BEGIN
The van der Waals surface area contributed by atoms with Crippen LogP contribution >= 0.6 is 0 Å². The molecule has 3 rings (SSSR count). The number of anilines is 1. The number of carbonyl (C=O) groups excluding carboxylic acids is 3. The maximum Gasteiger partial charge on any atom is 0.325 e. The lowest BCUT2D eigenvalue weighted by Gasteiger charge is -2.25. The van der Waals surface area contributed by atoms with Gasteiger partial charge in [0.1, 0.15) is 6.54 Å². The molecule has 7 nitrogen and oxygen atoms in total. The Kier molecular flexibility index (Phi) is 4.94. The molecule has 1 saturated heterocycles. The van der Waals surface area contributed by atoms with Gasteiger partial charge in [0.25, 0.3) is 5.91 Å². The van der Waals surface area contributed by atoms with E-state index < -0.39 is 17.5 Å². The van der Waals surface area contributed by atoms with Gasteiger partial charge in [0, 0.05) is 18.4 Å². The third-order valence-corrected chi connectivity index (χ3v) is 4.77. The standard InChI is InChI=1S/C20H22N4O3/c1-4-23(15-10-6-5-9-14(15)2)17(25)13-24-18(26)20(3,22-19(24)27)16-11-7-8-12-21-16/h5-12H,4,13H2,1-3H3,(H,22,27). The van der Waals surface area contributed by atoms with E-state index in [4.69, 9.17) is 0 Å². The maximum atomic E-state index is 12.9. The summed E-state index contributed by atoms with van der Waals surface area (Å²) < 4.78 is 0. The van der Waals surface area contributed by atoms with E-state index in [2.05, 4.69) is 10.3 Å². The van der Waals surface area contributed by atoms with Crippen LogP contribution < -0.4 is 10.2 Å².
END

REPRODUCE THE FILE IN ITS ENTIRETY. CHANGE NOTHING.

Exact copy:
The van der Waals surface area contributed by atoms with Crippen LogP contribution >= 0.6 is 0 Å². The molecule has 3 rings (SSSR count). The number of anilines is 1. The number of carbonyl (C=O) groups excluding carboxylic acids is 3. The maximum Gasteiger partial charge on any atom is 0.325 e. The lowest BCUT2D eigenvalue weighted by Gasteiger charge is -2.25. The van der Waals surface area contributed by atoms with Gasteiger partial charge in [0.1, 0.15) is 6.54 Å². The molecule has 7 nitrogen and oxygen atoms in total. The Kier molecular flexibility index (Phi) is 4.94. The molecule has 1 saturated heterocycles. The van der Waals surface area contributed by atoms with Gasteiger partial charge in [0.25, 0.3) is 5.91 Å². The van der Waals surface area contributed by atoms with E-state index < -0.39 is 17.5 Å². The van der Waals surface area contributed by atoms with Gasteiger partial charge in [0, 0.05) is 18.4 Å². The third-order valence-corrected chi connectivity index (χ3v) is 4.77. The standard InChI is InChI=1S/C20H22N4O3/c1-4-23(15-10-6-5-9-14(15)2)17(25)13-24-18(26)20(3,22-19(24)27)16-11-7-8-12-21-16/h5-12H,4,13H2,1-3H3,(H,22,27). The van der Waals surface area contributed by atoms with E-state index in [4.69, 9.17) is 0 Å². The maximum atomic E-state index is 12.9. The summed E-state index contributed by atoms with van der Waals surface area (Å²) < 4.78 is 0. The van der Waals surface area contributed by atoms with E-state index in [2.05, 4.69) is 10.3 Å². The van der Waals surface area contributed by atoms with Crippen LogP contribution < -0.4 is 10.2 Å².